I had never realized how much my eyes move. Since every movement of my eye caused me great pain, I learned quickly. Even moving my head was causing my eyes to move – and if my one eye moved, the other one would try to follow under the bandage. That would lead to a sensation not unlike someone taking a knife blade to the surface of my eyeball. We decided that what I really needed was a second bandage for the good eye. Being completely blind would cut down on the eye movement far more than I was able to do on my own.
Being blind was, naturally, something very new to me. I was completely helpless, couldn’t go anywhere or do anything without someone to guide me. I was seated with a group of strangers who had some sort of breakfast pastry that they’d brought with them. Tasting something while blind was new to me as well. It could have been the mountain setting, it could have been the sensory deprivation, and it could have just been baked by a really good baker, but I remember it tasting incredible.
At one point during that day someone saw me and referred to me as “The Sacrifice of The Mung Fest.” Someone had to get injured at each Mung Fest, he explained. That one person would take on the injuries of the group as a whole. I was, apparently, that person for that year.
I played up my officially designated title as much as I could. I was amidst an ever-increasing number of strangers all of whom were a bit taken aback by someone apparently voluntarily blinded for the weekend. In my best Immodest Christ-like manner I told any and all that I had taken on their injuries for the weekend and that they should go off and enjoy themselves without fear of getting hurt.
When I was younger I had (I hope and pray I still don’t have it – or at least don’t have it so severely) a rare talent for making a complete ass out of myself. The desperate urge for attention and recognition, especially from a group of strangers was pretty strong, and I don’t know exactly why. I certainly played it up for all it was worth that day.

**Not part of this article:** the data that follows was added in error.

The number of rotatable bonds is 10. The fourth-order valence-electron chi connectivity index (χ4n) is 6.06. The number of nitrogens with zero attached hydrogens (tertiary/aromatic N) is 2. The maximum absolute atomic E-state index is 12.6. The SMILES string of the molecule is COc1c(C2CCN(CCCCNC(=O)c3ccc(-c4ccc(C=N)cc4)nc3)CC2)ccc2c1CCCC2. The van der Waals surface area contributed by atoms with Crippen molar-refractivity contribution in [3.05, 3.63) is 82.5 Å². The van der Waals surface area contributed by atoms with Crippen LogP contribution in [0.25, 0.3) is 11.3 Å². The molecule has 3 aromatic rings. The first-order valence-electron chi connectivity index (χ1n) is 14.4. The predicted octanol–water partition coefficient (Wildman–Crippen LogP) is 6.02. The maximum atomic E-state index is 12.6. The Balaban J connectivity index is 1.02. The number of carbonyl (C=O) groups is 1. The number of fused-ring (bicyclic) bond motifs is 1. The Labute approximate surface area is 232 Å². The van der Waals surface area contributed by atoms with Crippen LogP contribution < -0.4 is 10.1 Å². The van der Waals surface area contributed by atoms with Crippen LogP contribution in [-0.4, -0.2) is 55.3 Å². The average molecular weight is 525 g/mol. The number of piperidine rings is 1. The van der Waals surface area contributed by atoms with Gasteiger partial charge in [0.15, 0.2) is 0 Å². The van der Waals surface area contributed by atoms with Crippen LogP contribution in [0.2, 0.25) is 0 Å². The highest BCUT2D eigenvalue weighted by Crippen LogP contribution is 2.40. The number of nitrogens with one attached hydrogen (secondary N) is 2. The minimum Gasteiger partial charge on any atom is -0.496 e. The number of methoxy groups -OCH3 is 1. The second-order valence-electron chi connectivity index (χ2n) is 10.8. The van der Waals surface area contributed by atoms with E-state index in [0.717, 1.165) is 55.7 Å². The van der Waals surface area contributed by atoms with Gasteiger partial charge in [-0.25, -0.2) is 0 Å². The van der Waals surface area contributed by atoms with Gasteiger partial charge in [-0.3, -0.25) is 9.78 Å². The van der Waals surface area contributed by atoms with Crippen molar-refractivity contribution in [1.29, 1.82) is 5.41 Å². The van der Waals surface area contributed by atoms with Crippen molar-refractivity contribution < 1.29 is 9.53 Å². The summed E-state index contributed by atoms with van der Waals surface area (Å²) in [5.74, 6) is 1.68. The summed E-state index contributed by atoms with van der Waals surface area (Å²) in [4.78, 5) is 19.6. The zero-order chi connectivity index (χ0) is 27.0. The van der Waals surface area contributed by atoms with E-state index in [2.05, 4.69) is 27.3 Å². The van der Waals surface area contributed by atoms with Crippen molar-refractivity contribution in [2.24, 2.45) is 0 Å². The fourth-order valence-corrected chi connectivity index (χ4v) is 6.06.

That night was The Big Party. Of the people in attendance there were enough members of enough different bands that there were bands scheduled to play throughout much of the night. My eye (and my pompous attitude) had worn me out. I wasn’t going to be able to do anything. Someone finally offered to let me use their tent on the far side of the creek. I got my backpack and they led me across a small bridge on the roadway to their tent.
Once inside and in a sleeping bag I was tired but very much awake. I searched my backpack and found my walkman and a pre-release demo tape of the first album from a new band from Hershey, PA called “The Innocence Mission.”
Oh, I am lining up my heroes
like the paper dolls
and I find they need a wall behind them
to lean on
No, they can’t stand up
by themselves at all
Well, I guess it’s time to grow up
- Karen Peris “Paper Dolls” from “The Innocence Mission”
There’s always been something almost magical about The Innocence Mission’s first album for me. I had found it in a box of pre-release demos at Kemp Mill and had picked it up on a hunch. I listened to it on the way home to Bonnie that night and made her listen to it (in that Rockville basement) when I got there. Karen Peris’ voice is beautiful and the guitars and bass compliment rather than compete. Peris’ lyrics are, at times, deeply spiritual and at others, personal and almost humorous. Lying on my back in a tent in the logged mountains of Washington State, blinded, with a wild party going on just across the creek, it was a spiritual experience just to listen to their music.